Sink Your Teeth Into Chicago’s New Hot Dog Museum

The Vienna Beef company is celebrating its 125th anniversary with a meaty display of memorabilia

hot dog
Mmm. iStock

Perhaps there’s a sausage trend afoot. In April, a rather incredible sausage dog museum opened in Bavaria. Now, Chicago is also home to its own museum dedicated to the sausage—though its focus is on the kind that won’t get stuck in the sleeve of your favorite sweater. As Stefano Esposito reports for the Chicago Sun-Times, on May 30, the Chicago-based Vienna Beef company debuted a new space displaying a “few hundred items” from its sausage and hot dog-selling history.

The Vienna Beef History Museum is located along the Chicago River, in the company’s factory store and café. The timing for the launch is fitting because it was 125 years ago that two Austro-Hungarian immigrants, Emil Reichel and Sam Ladany, first debuted their now-famous Vienna-style red hots at the 1893 Chicago World's Fair. A photograph of their stand at the exposition is among the artifacts on view at the new museum.

The enthusiastic reception at the fair encouraged the sausage makers to put down roots in Chicago, the Chicago Jewish Historical Society reports. Reichel and Ladany were both Jewish and the historical society speculates that "Vienna’s early success may have been that their sausages were all beef, not pork or a combination of beef and pork. Perhaps another reason was the taste of the kosher spicing they used."

Whatever the reason, Travel + Leisure’s Francine Maroukian reports that their introduction of the Vienna-style hot dog helped to kick off a Chicago tradition. Since the food's debut at the fair, Maroukin writes, “hot dogs — and the stands that sell them — have become central to the city's food infrastructure.”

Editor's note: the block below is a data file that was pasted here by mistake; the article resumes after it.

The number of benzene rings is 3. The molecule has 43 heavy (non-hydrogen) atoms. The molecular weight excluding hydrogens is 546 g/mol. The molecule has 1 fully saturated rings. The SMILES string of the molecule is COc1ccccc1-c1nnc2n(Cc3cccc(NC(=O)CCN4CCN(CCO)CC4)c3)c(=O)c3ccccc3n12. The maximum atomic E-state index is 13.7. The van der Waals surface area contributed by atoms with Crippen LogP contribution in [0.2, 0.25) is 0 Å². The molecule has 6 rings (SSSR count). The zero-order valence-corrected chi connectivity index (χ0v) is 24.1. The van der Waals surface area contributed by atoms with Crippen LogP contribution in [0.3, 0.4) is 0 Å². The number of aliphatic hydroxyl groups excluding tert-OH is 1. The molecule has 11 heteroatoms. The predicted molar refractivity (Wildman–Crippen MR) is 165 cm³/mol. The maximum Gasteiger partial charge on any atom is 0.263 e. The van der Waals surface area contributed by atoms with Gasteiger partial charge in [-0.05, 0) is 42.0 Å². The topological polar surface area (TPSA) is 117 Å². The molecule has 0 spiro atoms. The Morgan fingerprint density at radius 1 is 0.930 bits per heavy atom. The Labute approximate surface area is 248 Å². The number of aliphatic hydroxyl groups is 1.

According to Jesse Kirsch of ABC7 Chicago, hot dog devotees can sink their teeth into more of that history and an array of other artifacts, including Vienna Beef’s vintage hand-painted placards, a meat grinder dating back to 1859, production staff uniforms and a gold-plated cocktail frankfurter at the new museum.

“We’re honored to bring our community together to celebrate 125 years of Chicago’s hot dog,” Jim Bodman, Vienna Beef chairman and CEO said in a press release. “This is a great opportunity to salute the hot dog stands and local businesses who have made Chicago-style hot dogs part of our collective memories, as well as show our appreciation to our customers and employees for their loyal support.”

Should visitors start to feel peckish while perusing the museum’s meaty memorabilia, the on-site café serves up hot dogs Chicago-style—that is to say an all-beef frankfurter, boiled for just a moment to enhance crispiness, tucked between a fluffy poppy seed bun and topped with mustard, relish, sliced tomato, a kosher dill pickle, chopped onion, sport peppers and a sprinkling of celery salt.

Under no circumstances, however, should hungry museum-goers ask for ketchup.

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